The author of Hebrews is writing to a group of Jewish Christians with “drooping hands” and “weak knees”. In other words, they are scared and tired. They are second generation Christians who have been persecuted. They also know that thekingdomofGoddid not come quickly as Jesus said it would and that they could be waiting a long time for perfection on earth. Some of them might even be thinking about going back to Judaism. At least this religion was protected by the Romans and they would not face persecution.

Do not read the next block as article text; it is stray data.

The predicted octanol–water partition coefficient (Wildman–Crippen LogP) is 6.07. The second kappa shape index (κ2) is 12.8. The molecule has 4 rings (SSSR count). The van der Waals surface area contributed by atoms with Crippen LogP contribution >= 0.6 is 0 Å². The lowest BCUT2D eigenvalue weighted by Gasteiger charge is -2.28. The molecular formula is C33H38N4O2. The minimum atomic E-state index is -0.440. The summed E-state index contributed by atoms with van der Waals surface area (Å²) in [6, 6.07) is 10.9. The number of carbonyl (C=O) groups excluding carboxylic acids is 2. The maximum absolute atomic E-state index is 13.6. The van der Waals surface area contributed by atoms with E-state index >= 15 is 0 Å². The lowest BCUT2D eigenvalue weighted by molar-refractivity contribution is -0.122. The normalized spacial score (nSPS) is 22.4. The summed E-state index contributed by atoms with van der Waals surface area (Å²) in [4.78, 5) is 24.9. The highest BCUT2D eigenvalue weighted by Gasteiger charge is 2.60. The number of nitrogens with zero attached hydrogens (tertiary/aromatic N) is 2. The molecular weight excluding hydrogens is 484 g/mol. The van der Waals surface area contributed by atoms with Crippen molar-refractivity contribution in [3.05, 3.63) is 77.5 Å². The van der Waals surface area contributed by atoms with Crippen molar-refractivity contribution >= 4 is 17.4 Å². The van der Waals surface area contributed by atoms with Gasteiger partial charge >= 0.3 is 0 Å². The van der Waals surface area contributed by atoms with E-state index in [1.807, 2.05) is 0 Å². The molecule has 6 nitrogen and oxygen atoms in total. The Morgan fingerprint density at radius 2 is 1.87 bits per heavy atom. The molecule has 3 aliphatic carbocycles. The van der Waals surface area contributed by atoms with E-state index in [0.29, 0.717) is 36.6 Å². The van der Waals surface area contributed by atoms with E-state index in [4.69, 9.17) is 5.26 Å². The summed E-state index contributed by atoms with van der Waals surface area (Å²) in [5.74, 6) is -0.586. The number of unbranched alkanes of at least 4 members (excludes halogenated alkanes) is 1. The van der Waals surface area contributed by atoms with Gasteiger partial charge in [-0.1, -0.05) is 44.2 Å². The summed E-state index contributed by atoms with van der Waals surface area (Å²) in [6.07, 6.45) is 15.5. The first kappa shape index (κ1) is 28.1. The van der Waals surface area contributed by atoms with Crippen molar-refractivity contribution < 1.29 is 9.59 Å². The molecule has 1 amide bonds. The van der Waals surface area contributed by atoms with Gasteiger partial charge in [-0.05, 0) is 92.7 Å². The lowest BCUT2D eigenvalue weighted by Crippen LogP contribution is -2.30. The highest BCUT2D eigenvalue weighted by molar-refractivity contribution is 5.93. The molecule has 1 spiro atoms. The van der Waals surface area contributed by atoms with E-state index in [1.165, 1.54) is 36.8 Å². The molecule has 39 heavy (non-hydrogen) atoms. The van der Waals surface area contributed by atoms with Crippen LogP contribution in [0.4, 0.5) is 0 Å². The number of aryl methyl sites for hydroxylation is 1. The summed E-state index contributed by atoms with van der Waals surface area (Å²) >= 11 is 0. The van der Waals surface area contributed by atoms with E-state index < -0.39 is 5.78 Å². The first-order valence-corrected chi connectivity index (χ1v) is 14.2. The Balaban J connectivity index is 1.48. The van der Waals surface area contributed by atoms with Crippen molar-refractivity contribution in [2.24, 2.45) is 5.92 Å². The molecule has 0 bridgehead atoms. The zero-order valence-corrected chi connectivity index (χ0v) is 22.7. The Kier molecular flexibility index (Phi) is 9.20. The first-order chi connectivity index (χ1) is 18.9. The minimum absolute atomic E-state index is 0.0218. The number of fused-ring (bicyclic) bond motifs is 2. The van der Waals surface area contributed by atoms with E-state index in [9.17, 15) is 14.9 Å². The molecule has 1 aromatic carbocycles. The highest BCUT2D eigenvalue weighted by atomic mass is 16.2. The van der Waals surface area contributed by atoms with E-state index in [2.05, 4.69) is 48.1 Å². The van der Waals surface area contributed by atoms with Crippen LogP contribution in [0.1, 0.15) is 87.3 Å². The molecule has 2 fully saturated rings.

The author takes pains to show that the New Covenant, initiated by the grace of God through Christ, is much better than the Old Covenant by which they lived only by the law. The author describes two pilgrimages – one to the earthly Mount Sinai and one to the heavenlyMountZion. He or she paints a picture of God’s theophany atMount Sinaias one inciting terror, complete with darkness, gloom and that blazing fire that kept people away from God. In addition God’s words made the hearers beg that God not speak to them again because they could not stand it. Even Moses was terrified. To be fair, the author of Hebrews is making the worst possible case by using an Old Covenant introduced by fear. There are plenty of places in the Old Testament where the people joy in the law and do their best to keep it. There are also places where God’s revelation of Godself is not as frightening as this one, but the author wants to keep the contrast strong.